Have you ever had a deep inner desire to take control of your out-of-control life and make it simpler? I did! When the last of my four children entered kindergarten, I thought I was home free. Life would be simpler. I would have more time, and the stress level would be much lower. NOT.
In order to pay for my kids’ private Christian schooling, I had to work, teaching K-12 Music at their school. Unfortunately, many of my students thought music was just a subject to goof off in and and make an easy A. The frustration mounted.
Evenings were filled with homework, school projects (the bane of my existence), and ballgames. My kid’s schedules were ruling our lives, as we dashed from point A to point B. Every night, we rushed home to get all the kids showered and in bed at a decent hour.
I felt so tired of the rat race, and one day, the thought occurred to me: “Why am I teaching other people’s kids during the day and my own at night with homework? Why can’t I just teach my own kids during the day, and we can have our evenings free?”
And that’s exactly what I did. Homeschooling isn’t for everyone, but for my family, it was the right answer. We had a few bumps along the way and had to make a few adjustments, but I finally felt at peace that this was what I was supposed to be doing. And it felt good.
Perhaps, you are also tired of running around like a chicken with your head cut off because you’re trying to meet everyone’s expectations. Or you may feel like you are busy performing needless activities but will feel guilty if you don’t. The truth is, you don’t have to do the same thing as everyone else. Sometimes the best solutions come from thinking outside the box.
Here are some guidelines I’ve used to help make decisions for my family:
1. Is it a good fit for your family? Does it jive with everyone’s schedules, or is it a headache to make it work? Are you more agitated because of it, and in turn, do you take it out on your family? How does your family feel about this activity or responsibility? If there is a constant struggle to make it work, it may either need to be adjusted or eliminated.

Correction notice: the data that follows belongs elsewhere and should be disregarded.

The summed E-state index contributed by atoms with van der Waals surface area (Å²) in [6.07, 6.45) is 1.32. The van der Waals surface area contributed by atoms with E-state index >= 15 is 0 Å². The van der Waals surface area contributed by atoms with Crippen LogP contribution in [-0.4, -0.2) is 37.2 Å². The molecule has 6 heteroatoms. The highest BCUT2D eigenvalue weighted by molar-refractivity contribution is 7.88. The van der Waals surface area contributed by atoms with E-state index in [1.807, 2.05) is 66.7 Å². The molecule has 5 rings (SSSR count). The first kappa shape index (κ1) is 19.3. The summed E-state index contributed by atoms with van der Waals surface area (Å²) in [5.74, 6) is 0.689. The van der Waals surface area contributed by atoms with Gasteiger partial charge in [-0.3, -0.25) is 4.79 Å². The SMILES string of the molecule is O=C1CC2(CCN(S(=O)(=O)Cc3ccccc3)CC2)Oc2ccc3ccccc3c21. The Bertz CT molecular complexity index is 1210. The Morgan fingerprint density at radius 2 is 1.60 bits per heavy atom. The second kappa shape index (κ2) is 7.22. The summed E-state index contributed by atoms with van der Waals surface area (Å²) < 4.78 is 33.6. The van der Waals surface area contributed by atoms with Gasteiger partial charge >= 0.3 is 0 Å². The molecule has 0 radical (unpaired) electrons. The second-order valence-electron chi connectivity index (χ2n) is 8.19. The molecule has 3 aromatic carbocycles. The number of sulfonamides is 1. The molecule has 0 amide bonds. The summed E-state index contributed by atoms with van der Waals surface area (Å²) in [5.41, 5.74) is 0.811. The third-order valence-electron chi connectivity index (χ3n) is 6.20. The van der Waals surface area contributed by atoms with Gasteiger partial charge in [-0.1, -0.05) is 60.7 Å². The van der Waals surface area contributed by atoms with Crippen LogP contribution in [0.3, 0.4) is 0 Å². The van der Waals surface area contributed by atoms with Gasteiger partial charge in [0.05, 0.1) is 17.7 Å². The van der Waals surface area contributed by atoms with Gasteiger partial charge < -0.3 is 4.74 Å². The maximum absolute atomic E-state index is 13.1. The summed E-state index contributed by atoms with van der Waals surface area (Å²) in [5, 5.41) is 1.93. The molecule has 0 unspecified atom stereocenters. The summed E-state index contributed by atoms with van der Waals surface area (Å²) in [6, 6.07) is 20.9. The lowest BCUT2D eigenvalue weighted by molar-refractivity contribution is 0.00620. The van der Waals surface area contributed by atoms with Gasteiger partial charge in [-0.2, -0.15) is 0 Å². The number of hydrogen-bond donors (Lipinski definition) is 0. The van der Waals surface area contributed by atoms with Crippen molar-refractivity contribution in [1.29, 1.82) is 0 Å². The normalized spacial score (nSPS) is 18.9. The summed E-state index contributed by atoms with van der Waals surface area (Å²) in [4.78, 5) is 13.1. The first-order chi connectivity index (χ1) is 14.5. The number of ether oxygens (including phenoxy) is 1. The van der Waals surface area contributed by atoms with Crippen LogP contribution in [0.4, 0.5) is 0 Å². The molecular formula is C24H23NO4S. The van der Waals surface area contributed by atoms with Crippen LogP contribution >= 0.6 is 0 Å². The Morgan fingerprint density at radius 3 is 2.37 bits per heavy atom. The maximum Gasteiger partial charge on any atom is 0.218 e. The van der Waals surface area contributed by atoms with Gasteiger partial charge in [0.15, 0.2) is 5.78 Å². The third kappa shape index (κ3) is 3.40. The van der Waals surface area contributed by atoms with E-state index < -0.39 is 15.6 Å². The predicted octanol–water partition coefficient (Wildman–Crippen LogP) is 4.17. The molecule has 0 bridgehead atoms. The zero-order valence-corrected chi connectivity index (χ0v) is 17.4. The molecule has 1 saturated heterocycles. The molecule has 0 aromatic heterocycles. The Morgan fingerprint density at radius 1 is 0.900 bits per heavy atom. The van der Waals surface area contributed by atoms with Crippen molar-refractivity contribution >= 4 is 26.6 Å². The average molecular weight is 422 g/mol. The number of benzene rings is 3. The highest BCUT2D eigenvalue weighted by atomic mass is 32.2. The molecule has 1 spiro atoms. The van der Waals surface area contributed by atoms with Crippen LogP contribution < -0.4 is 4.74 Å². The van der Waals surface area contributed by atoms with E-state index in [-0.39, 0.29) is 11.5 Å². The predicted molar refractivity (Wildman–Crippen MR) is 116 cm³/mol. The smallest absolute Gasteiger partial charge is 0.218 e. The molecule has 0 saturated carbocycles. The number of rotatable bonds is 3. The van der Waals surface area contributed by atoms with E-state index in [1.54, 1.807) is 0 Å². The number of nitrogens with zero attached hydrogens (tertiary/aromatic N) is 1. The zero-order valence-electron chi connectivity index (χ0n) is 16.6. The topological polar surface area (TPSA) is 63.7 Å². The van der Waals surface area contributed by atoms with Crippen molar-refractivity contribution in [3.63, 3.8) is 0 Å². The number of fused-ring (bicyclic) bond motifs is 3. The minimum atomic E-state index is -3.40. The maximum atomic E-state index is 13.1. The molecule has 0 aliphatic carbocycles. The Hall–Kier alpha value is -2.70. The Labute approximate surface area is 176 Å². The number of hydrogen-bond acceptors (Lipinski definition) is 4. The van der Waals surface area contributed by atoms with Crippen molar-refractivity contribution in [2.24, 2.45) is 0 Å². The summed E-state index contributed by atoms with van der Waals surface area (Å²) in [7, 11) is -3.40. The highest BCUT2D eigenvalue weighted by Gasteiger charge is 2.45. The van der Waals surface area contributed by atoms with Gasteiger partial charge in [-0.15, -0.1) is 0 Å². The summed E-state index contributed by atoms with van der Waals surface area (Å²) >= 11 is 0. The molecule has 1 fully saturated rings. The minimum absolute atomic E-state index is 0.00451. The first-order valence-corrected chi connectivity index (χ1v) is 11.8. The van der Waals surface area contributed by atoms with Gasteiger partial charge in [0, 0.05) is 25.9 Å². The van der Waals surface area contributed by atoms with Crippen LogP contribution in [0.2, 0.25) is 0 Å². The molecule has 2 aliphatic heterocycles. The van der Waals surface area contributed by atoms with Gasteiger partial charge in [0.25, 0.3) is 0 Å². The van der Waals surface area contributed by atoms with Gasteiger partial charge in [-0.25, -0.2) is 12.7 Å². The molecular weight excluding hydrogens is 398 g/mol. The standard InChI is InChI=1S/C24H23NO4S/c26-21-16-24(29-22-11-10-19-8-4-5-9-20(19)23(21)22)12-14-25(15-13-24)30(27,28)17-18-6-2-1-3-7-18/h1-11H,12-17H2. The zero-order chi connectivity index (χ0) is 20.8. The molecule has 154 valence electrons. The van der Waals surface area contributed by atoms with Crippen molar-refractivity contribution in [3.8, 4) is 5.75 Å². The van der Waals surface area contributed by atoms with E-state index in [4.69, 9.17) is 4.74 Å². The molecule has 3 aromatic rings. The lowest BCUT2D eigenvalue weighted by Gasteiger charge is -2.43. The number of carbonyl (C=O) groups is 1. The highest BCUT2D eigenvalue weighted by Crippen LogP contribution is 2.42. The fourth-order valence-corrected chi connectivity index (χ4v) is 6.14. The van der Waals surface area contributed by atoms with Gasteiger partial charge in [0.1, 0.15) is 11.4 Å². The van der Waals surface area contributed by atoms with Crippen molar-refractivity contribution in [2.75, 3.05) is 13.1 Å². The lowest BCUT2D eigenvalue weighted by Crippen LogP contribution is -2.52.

2. Does it point your children towards a path you would like them to follow? Does this particular activity shape your children into something that will help them in the future? Is it something you would like for them to implement with their own family someday? Does it fit your child’s personality?
3. Is this decision about how you want others to perceive you, or is it about what’s best for your kids?T his is a tough one. A lot of times we take on things without really considering if we are doing them just because it’s the expected norm. Sometimes we feel guilty, as if we’re not providing enough stimulation for our kids because “everyone else is doing it.” Consider your inner motives. If the activity truly is not beneficial for your kids, it may be time for a change.
4. What is your husband’s opinion on the subject, and how does this affect him? If you are married, everything flows much more smoothly when you and your husband are on the same team. There’s no substitute for a united front. Have you asked him how he feels about the matter? If he is unsupportive, uncomfortable, or just plain indifferent to the idea, you probably need to have a talk. Approach it objectively, and listen to what he has to say.
5. Do you have inner peace about the matter? You know whether or not your gut is against you. Popping the Rolaids and getting on with your day “grinning and bearing it” is not ideal. There’s something to be said for that nagging voice in the back of your mind. Take some time to list the pros and cons. Mull it over, pray, give it a few more days if necessary, and then make a decision and stick with it. Chances are, it won’t be the last time you have that opportunity.
One last bit of advice: view each year as a fresh start. If you drop something from your schedule this year, that doesn’t mean you can’t take it back up the next. Your kid will not be scarred for life if he doesn’t play ball for one season or if she sits out of dance for a year.
If you are reading this article, chances are, you’re seeking the best for your children already. If you feel like life has gotten too busy or out-of-control, all is not lost. With a bit of introspection and adjustment to the schedule, you can find peace and balance in your daily life with your children.
QUESTION: What measuring stick do you use to decide if an activity is best for your family?
CHALLENGE: Take an inventory of your family’s activities. Use the suggestions in this article to evaluate them and make changes, if needed.
Images provided by Ruthie Gray.